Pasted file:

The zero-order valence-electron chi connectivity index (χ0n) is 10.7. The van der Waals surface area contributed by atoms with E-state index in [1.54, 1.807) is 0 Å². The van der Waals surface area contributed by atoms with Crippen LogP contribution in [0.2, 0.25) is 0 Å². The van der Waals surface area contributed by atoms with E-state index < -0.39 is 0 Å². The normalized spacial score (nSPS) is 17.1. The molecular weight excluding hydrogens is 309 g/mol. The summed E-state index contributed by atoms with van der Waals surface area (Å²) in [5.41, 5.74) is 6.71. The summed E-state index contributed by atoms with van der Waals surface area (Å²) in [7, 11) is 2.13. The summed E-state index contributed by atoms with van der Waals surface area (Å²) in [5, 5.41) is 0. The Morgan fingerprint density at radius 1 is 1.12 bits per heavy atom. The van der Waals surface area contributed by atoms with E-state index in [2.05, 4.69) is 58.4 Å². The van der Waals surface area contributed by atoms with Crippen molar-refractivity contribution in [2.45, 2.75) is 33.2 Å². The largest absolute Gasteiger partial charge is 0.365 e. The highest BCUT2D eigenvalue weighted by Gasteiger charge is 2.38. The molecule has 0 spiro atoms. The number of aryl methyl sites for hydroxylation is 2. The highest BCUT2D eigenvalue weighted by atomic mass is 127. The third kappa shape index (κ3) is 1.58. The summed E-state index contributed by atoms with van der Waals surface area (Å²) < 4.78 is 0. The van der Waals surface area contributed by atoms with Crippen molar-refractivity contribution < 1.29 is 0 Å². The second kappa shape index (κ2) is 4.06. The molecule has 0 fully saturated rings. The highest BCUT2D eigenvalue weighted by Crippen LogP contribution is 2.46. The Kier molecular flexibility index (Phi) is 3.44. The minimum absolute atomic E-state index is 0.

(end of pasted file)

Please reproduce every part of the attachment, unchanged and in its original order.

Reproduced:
The zero-order valence-electron chi connectivity index (χ0n) is 10.7. The van der Waals surface area contributed by atoms with E-state index in [1.54, 1.807) is 0 Å². The van der Waals surface area contributed by atoms with Crippen LogP contribution in [0.2, 0.25) is 0 Å². The van der Waals surface area contributed by atoms with E-state index < -0.39 is 0 Å². The normalized spacial score (nSPS) is 17.1. The molecular weight excluding hydrogens is 309 g/mol. The summed E-state index contributed by atoms with van der Waals surface area (Å²) in [5.41, 5.74) is 6.71. The summed E-state index contributed by atoms with van der Waals surface area (Å²) in [7, 11) is 2.13. The summed E-state index contributed by atoms with van der Waals surface area (Å²) in [5, 5.41) is 0. The Morgan fingerprint density at radius 1 is 1.12 bits per heavy atom. The van der Waals surface area contributed by atoms with E-state index in [2.05, 4.69) is 58.4 Å². The van der Waals surface area contributed by atoms with Crippen molar-refractivity contribution in [2.45, 2.75) is 33.2 Å². The largest absolute Gasteiger partial charge is 0.365 e. The highest BCUT2D eigenvalue weighted by Gasteiger charge is 2.38. The molecule has 0 spiro atoms. The number of aryl methyl sites for hydroxylation is 2. The highest BCUT2D eigenvalue weighted by atomic mass is 127. The third kappa shape index (κ3) is 1.58. The summed E-state index contributed by atoms with van der Waals surface area (Å²) < 4.78 is 0. The van der Waals surface area contributed by atoms with Crippen molar-refractivity contribution < 1.29 is 0 Å². The second kappa shape index (κ2) is 4.06. The molecule has 0 fully saturated rings. The highest BCUT2D eigenvalue weighted by Crippen LogP contribution is 2.46. The Kier molecular flexibility index (Phi) is 3.44. The minimum absolute atomic E-state index is 0.